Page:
Month: July 2015

Practice – 24 July 2015

Every Thursday night the Pastor from one of the local churches has a little fun shoot/competition at the range.  Rules are loose, and you run what you bring and the sky is the limit.  Sometimes it is rifle and pistol, but this time was just pistol.  I usually just use my USPSA gear, as I want all the practice I can get.

Got out there a few minutes early and ran my Area 3 loads through the chronograph.  These were all plucked at random from my boxes and stored in my office all day.  Average over several 3 shot strings was 970, so right at the 131 power factor I was expecting.  Very happy with that.

First “stage” was IDPA targets.  You started 10 yards back and right from a shooting box, and on the beep you moved to the box and engaged 3 targets at a 45 degree angle from the box.  Two of the targets were about 10 and 12 yards out with minimal spacing, and the last of the array was about 3 yards from the other and about 15 yards out from the box.  Then you sprinted forward about 30 yards to a table and there were 4 more targets at about 20 yards and some were at goofy angles.  We did this twice for score.  The first run wasn’t the prettiest.  After sitting in a patrol vehicle all day my legs were a bit stiff and I should have stretched a bit, but the time was 19.58 and down 4.  So 23.58 which was still the fastest out of everyone.   Second string I did in 18.08 and was down 2.  So some improvement, I had to focus on striding out my run and pushing it.  I hate running!

Next was a Steel Challenge style setup.  Five steel plates with dimensions of 10″ x 8″ with a small head box of a couple inches.  Four were at 15 yards with about 7 yard spacing between them.  Final stop plate was at 32 yards.  We each got 2 runs.  Mine were under 5 seconds each.  A couple of makeups, one on the second run 3rd plate at 15 yards, 1 on first string on the 32 yard stop plate, and 2 on the second run at the 32 yard stop plate.   I was trying to push for speed, and didn’t have as good of a sight picture as I should have, and had a shitty trigger press on the far stop plate.

Last stage was 2 strings, draw fire 1 on 15 yard plate, slide lock reload fire 1.  Both strings were right at 3 seconds, but the first I missed the steel by an inch as I was pushing hard and didn’t quite have an acceptable sight picture, but I called it a miss as soon as it happened.  Reloads were good.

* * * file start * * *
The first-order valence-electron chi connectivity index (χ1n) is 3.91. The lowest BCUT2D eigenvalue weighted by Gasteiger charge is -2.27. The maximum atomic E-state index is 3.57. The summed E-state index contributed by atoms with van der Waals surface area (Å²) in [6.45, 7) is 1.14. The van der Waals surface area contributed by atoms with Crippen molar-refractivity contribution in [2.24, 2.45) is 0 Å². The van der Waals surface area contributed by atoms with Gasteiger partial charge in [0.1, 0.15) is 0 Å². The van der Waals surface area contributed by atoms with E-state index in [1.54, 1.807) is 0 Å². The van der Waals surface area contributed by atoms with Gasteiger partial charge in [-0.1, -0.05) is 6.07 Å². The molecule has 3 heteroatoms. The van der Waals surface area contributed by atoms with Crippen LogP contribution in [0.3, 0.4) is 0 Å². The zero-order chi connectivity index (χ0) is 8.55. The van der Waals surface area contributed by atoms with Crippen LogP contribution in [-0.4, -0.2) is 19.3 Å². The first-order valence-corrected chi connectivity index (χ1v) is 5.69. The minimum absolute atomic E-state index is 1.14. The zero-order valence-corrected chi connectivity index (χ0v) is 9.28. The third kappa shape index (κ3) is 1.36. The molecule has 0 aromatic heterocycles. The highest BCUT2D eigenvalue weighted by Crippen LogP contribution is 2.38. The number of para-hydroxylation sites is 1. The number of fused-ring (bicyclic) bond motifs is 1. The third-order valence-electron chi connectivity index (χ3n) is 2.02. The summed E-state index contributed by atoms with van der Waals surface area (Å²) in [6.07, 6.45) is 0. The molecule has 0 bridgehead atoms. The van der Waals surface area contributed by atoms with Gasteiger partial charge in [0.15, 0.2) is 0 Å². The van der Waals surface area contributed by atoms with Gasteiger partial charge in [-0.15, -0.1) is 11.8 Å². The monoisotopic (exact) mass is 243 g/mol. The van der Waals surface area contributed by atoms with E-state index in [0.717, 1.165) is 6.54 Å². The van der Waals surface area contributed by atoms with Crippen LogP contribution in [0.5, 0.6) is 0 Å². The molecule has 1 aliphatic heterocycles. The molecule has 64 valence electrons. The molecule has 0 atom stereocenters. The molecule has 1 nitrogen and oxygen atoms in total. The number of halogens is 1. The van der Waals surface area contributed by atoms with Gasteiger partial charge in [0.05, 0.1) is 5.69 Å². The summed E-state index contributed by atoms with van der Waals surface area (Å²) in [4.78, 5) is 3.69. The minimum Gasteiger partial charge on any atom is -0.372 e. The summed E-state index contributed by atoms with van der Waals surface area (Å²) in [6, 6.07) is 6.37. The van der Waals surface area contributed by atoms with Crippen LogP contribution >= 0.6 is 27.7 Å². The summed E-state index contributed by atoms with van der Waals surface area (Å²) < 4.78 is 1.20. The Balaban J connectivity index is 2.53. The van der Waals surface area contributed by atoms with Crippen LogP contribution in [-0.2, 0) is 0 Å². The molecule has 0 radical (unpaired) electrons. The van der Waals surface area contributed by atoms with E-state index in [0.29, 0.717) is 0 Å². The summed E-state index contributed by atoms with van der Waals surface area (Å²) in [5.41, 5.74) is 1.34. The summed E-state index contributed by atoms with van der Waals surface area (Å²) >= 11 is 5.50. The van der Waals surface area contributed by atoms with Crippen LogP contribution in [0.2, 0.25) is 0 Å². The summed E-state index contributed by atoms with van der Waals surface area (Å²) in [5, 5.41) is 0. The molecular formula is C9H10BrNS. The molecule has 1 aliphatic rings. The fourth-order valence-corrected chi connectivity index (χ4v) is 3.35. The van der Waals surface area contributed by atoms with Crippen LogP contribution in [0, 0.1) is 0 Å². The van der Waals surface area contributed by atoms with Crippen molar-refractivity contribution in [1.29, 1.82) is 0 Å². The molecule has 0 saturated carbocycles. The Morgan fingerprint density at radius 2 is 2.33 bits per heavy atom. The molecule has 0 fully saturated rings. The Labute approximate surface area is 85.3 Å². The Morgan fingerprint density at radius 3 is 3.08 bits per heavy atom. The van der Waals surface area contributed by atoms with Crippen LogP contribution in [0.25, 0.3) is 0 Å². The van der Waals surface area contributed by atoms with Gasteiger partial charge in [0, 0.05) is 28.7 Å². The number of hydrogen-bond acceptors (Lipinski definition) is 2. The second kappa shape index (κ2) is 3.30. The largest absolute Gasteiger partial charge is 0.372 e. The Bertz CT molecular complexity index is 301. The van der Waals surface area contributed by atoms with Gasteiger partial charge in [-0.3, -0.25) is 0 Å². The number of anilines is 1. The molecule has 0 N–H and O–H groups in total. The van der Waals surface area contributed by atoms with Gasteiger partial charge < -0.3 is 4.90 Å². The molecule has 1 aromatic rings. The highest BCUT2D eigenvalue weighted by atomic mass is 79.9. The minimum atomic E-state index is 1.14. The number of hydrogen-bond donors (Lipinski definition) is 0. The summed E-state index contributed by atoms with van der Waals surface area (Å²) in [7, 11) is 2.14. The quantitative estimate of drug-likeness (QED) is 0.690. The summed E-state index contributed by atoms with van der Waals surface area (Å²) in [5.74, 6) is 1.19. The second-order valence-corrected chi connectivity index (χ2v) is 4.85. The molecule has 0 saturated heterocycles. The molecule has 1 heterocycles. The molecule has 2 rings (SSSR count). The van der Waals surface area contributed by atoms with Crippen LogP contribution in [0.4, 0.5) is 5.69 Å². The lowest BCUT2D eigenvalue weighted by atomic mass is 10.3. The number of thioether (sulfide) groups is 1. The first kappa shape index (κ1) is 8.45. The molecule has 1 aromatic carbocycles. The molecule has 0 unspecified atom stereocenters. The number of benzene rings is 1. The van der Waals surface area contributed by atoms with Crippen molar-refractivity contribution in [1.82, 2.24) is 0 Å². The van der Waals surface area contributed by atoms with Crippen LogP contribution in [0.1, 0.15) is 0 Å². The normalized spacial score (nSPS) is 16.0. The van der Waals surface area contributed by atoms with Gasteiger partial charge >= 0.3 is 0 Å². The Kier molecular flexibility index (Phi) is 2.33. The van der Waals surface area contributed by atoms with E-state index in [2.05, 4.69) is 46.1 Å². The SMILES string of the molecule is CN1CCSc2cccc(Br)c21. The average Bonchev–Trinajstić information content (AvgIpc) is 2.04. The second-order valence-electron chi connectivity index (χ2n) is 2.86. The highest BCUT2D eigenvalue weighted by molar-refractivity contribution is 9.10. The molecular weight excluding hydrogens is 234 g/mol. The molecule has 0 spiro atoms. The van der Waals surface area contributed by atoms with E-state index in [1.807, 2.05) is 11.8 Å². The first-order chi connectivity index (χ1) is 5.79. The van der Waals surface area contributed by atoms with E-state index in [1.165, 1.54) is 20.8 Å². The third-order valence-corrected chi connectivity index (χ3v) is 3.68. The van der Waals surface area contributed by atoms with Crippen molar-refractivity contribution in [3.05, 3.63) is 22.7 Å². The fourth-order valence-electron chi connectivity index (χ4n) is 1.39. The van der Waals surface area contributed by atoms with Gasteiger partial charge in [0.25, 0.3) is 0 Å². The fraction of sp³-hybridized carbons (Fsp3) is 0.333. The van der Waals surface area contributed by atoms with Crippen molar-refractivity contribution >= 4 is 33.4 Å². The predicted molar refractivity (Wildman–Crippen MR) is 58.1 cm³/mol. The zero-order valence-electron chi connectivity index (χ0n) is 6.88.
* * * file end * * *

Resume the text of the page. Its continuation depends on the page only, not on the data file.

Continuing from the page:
Then I just got to do a little screwing around.  Did some draws to the 32 yard target, 5 in a row with good hits at 1 second.  Shot a few Bill drills on the steel at 10, did some more transitions practice on the steel and called it good.

Oh yeah, my A card showed up in the mail the other day.  This calculation put me at 75.29%.  I am missing three that haven’t been calculated yet which will put me at 81.?%  So still have some work to do to get my M card.


Match Review – Sioux Falls Practical Shooters – 19 July 2015

After my disappointing match at the Great Plains Sectional I evaluated what I didn’t like from that match.  First is that my fat ass needs to actually move!  Second is I had a lot of A’s and I need to remember that I can give up a few A’s for C’s if I am hauling ass.  Unfortunately, I have not had a chance to dry fire since the GP Section match as my wife is doing Rustoleum’s Total Transformation on the kitchen cabinets and has all the doors in my dry fire area.  Thankfully it is almost done, and I just have to put the doors back tomorrow.

I went to this match with my mind clear, and my emotions in check.  I did have a heck of a headache, but I just dealt with it.  I smoked a Romeo y Julieta Reserve Maduro while waiting for the match to start, it was yummy.

Stage 5:
24 – A
14.59 seconds
8.2248 Hit Factor